Formed in 2016 out of NorFOLK, VA, the members of Saint Juliens Creek Revival were brought together through the local bluegrass music picking circles. Recognizing a mutual love of traditional music and three-part harmony, they soon branched off to explore their own sound, and Saint Juliens Creek Revival was born. The band’s mission is to engage the local community in traditional music by bringing an eclectic mixture of Bluegrass, Americana, Gospel, and original songs to its audiences. The varied backgrounds of its members provide a unique combination of musical styles that is both contemporary and steeped in tradition, with influences ranging from Appalachian ballads to European gypsy jazz to Rock & Roll, performed with an upbeat, bluegrass-style implementation. Saint Juliens Creek Revival was nominated for a VEER Music Award in the Americana/Bluegrass category for 2020 and 2021, has been featured on the Coast Live Local Music Spotlight on WTKR Channel 3, and is making plans to go into the studio this year.
Jim Andersen, originally from Baltimore, Maryland, has been playing the five-string banjo since he started performing with his high school folk group. At the University of Virginia in the 60’s, Jim performed at many coffee houses in the folk group Howard and Friends. Jim is a retired Naval Aviator who flew the A-6 Intruder from the decks of many aircraft carriers but was always able to make a time to keep picking his banjo throughout his tours of duty. Jim’s musical background has been strongly influenced by the styles of Earl Scruggs, Jim Mills, and J.D. Crowe. Jim plays a converted 1932 Gibson Type 2 five string banjo with a Frank Neat neck and a Blaylock tone ring, acquired from the Jim Mills Pre-War Banjo Studio. Jim is also currently the banjo player and harmony vocal singer in the Flatland Bluegrass Band. In Saint Julien’s Creek Revival, Jim applies his banjo skills, sings harmony, and brings a bluegrass flavor to the group.
Robin Gustin has lived in the Tidewater Virginia area for over 40 years and has been involved in the local music scene since her college years at Old Dominion University. Robin gained her first musical performing experience singing gospel songs at the Virginia Beach oceanfront with her Dad at the age of 8. As a teenager, Robin was selected to sing first soprano in the Cox High School madrigal chorus. She also performed in Gilbert and Sullivan operettas with the Norfolk Savoyards, a now-defunct group that was founded in the 1960s. During her adult musical career Robin has contributed her vocal stylings to many local artists including Rare Daze, Karl Werne, the Storyweavers, Narissa Bond, and Amy Ferebee. Currently, Robin sings both lead and harmonies with Saint Juliens Creek Revival and has cowritten one song with Lee Baskin. Her musical influences include Joan Baez, Karen Carpenter, and The Grateful Dead.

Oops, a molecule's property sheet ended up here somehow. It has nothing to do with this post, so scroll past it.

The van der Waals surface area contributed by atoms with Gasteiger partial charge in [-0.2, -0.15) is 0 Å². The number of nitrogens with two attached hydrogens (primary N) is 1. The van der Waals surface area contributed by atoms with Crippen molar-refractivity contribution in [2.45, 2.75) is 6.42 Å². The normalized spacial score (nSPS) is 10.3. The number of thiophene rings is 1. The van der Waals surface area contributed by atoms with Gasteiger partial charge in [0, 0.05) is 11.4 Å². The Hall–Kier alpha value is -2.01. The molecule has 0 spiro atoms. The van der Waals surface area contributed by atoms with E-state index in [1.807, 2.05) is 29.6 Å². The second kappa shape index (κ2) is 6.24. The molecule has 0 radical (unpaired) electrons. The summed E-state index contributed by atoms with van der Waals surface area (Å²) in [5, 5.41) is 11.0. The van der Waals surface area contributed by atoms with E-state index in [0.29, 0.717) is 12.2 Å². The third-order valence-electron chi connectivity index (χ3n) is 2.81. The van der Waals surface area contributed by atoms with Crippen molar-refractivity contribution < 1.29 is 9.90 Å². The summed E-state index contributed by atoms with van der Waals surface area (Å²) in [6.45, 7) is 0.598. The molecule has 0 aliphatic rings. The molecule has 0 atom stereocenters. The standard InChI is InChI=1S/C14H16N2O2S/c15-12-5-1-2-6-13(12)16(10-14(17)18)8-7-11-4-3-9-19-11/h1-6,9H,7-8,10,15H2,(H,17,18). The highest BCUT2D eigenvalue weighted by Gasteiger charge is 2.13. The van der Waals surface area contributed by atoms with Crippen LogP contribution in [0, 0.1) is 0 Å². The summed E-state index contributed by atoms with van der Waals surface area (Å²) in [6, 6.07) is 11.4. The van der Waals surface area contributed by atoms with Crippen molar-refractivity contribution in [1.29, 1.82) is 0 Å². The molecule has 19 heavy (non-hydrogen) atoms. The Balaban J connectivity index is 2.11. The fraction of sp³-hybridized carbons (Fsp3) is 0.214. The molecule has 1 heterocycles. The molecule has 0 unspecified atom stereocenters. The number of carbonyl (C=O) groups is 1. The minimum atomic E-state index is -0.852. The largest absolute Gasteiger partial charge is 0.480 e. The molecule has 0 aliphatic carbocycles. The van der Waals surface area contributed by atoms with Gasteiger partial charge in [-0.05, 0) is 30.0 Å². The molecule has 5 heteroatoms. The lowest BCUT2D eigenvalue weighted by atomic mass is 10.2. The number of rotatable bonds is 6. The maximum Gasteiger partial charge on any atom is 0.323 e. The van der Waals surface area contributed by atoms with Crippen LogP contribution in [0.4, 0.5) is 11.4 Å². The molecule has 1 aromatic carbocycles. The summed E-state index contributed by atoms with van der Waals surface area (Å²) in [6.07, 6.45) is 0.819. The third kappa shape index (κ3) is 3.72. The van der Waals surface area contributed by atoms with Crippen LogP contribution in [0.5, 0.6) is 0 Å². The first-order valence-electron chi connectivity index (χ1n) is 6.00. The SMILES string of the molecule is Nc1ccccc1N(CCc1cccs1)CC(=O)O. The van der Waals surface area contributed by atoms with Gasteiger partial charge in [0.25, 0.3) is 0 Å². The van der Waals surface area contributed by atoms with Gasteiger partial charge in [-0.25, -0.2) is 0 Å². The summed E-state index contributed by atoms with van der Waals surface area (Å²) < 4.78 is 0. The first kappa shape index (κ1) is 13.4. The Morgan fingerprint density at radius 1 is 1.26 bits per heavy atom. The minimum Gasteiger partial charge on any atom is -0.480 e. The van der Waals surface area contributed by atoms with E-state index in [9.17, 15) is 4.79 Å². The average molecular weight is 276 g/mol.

Hailing from Pennsylvania, Lee Baskin moved to Chesapeake, VA in 1990. Lee started playing piano when he was five, having listened to his mother play for the church choir. He ultimately trained in both classical piano and classical guitar at the Byrn Mawr Conservatory of Music, in Byrn Mawr, PA. Lee’s musical background is intertwined with religious, folk and rock and roll influences, coupled with his classical training. He has most recently re-entered the local music scene through jams with the Tidewater Bluegrass Music Association where he met Larry, Jim and Robin. Lee currently plays guitar and sings lead and harmonies with Saint Juliens Creek Revival and has written several songs that are performed by the band.
Dennis Talton, a retired architect, started playing standup bass in 1975 after graduating from Virginia Tech with a Bachelor of Architecture. Dennis learned to play bluegrass bass from the late Johnnie Whisnant, a banjo picker and builder, who had his own bluegrass band in northern Virginia. In 1979, Dennis relocated to Virginia Beach where he played bass with the bluegrass bands Nothing Doin’ Band (along with the talented Amy Ferebee and Lynn Kelley), and Pairodocs. Dennis continues to play bass with Pairodocs and now also with the up-and-coming Americana/bluegrass band Saint Juliens Creek Revival.
Larry Horvath studied classical violin in New York City until his early teens but took a long break after moving to Virginia Beach in 1965 and didn’t start playing again until retiring from his professional engineering career in 2013. His renewed interest was prompted by the purchase of a Ford F-150 pickup, which was equipped with a one-year subscription to Sirius-XM satellite radio. After binge-listening to Charles Mingus, Thelonious Monk, Ornette Coleman, Coltrane and others, he stumbled onto Bluegrass Junction, and very rarely went back to the jazz station. Larry’s relatively recent discovery of Bluegrass Music has become an obsession, and it has renewed his childhood interest in fiddling. Larry especially likes Aubrey Haynie’s jazz-tinged stylizations, the superb way that Jamie Harper accompanies Junior Sisk, and the wild and crazy old-Appalachian fiddling of David Bass. Larry joyfully expresses these diverse fiddle styles with Saint Juliens Creek Revival.